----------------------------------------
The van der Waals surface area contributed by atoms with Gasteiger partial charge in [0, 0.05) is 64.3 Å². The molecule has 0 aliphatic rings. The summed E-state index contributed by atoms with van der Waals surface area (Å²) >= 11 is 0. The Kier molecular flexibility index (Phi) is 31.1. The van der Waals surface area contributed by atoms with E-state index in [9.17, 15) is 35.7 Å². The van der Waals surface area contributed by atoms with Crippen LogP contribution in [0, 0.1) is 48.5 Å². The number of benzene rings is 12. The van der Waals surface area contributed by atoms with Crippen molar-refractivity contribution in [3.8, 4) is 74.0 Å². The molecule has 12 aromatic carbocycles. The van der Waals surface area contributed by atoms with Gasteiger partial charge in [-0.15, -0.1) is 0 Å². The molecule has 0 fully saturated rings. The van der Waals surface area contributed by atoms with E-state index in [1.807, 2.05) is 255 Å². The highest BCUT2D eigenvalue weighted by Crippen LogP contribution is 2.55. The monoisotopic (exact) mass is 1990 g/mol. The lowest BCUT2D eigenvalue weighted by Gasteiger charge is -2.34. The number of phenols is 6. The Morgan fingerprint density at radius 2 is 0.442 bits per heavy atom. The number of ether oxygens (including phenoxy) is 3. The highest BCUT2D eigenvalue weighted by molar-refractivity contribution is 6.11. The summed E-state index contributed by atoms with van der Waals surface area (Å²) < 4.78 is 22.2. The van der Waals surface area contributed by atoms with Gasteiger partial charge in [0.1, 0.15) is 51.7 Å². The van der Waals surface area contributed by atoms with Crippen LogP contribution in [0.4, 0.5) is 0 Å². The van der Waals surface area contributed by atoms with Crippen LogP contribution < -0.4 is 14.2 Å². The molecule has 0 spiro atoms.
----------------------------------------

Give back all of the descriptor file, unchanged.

The van der Waals surface area contributed by atoms with Gasteiger partial charge in [0, 0.05) is 64.3 Å². The molecule has 0 aliphatic rings. The summed E-state index contributed by atoms with van der Waals surface area (Å²) >= 11 is 0. The Kier molecular flexibility index (Phi) is 31.1. The van der Waals surface area contributed by atoms with E-state index in [9.17, 15) is 35.7 Å². The van der Waals surface area contributed by atoms with Crippen LogP contribution in [0, 0.1) is 48.5 Å². The number of benzene rings is 12. The van der Waals surface area contributed by atoms with Crippen molar-refractivity contribution in [3.8, 4) is 74.0 Å². The molecule has 12 aromatic carbocycles. The van der Waals surface area contributed by atoms with Gasteiger partial charge in [-0.15, -0.1) is 0 Å². The molecule has 0 fully saturated rings. The van der Waals surface area contributed by atoms with E-state index in [1.807, 2.05) is 255 Å². The highest BCUT2D eigenvalue weighted by Crippen LogP contribution is 2.55. The monoisotopic (exact) mass is 1990 g/mol. The lowest BCUT2D eigenvalue weighted by Gasteiger charge is -2.34. The number of phenols is 6. The Morgan fingerprint density at radius 2 is 0.442 bits per heavy atom. The number of ether oxygens (including phenoxy) is 3. The highest BCUT2D eigenvalue weighted by molar-refractivity contribution is 6.11. The summed E-state index contributed by atoms with van der Waals surface area (Å²) < 4.78 is 22.2. The van der Waals surface area contributed by atoms with Gasteiger partial charge in [0.1, 0.15) is 51.7 Å². The van der Waals surface area contributed by atoms with Crippen LogP contribution in [0.4, 0.5) is 0 Å². The van der Waals surface area contributed by atoms with Crippen LogP contribution < -0.4 is 14.2 Å². The molecule has 0 spiro atoms.